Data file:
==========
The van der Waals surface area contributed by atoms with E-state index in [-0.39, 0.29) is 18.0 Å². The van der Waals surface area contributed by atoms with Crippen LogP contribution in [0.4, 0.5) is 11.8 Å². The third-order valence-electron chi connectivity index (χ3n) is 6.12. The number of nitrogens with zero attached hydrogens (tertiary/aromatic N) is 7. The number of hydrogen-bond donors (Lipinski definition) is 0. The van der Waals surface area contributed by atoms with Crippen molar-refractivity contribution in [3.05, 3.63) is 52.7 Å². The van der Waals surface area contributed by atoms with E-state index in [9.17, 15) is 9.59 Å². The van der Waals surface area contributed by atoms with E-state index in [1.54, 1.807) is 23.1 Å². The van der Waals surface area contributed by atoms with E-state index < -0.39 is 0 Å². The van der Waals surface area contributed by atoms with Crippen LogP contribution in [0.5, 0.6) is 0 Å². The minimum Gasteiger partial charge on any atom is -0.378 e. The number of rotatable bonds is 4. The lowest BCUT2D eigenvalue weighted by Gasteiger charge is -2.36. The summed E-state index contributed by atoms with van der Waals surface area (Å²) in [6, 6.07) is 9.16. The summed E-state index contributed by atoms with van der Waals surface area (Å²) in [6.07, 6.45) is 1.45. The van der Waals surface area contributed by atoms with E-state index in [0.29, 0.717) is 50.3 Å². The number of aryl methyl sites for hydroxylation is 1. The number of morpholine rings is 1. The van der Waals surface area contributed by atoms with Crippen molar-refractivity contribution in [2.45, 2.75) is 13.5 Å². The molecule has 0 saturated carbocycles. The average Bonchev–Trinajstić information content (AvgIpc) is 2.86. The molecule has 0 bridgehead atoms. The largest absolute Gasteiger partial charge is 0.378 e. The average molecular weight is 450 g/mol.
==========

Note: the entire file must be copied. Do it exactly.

The van der Waals surface area contributed by atoms with E-state index in [-0.39, 0.29) is 18.0 Å². The van der Waals surface area contributed by atoms with Crippen LogP contribution in [0.4, 0.5) is 11.8 Å². The third-order valence-electron chi connectivity index (χ3n) is 6.12. The number of nitrogens with zero attached hydrogens (tertiary/aromatic N) is 7. The number of hydrogen-bond donors (Lipinski definition) is 0. The van der Waals surface area contributed by atoms with Crippen molar-refractivity contribution in [3.05, 3.63) is 52.7 Å². The van der Waals surface area contributed by atoms with E-state index in [9.17, 15) is 9.59 Å². The van der Waals surface area contributed by atoms with E-state index in [1.54, 1.807) is 23.1 Å². The van der Waals surface area contributed by atoms with E-state index < -0.39 is 0 Å². The van der Waals surface area contributed by atoms with Crippen LogP contribution in [0.5, 0.6) is 0 Å². The minimum Gasteiger partial charge on any atom is -0.378 e. The number of rotatable bonds is 4. The lowest BCUT2D eigenvalue weighted by Gasteiger charge is -2.36. The summed E-state index contributed by atoms with van der Waals surface area (Å²) in [6, 6.07) is 9.16. The summed E-state index contributed by atoms with van der Waals surface area (Å²) in [6.07, 6.45) is 1.45. The van der Waals surface area contributed by atoms with E-state index in [0.29, 0.717) is 50.3 Å². The number of aryl methyl sites for hydroxylation is 1. The number of morpholine rings is 1. The van der Waals surface area contributed by atoms with Crippen molar-refractivity contribution in [2.45, 2.75) is 13.5 Å². The molecule has 0 saturated carbocycles. The average Bonchev–Trinajstić information content (AvgIpc) is 2.86. The molecule has 0 bridgehead atoms. The largest absolute Gasteiger partial charge is 0.378 e. The average molecular weight is 450 g/mol.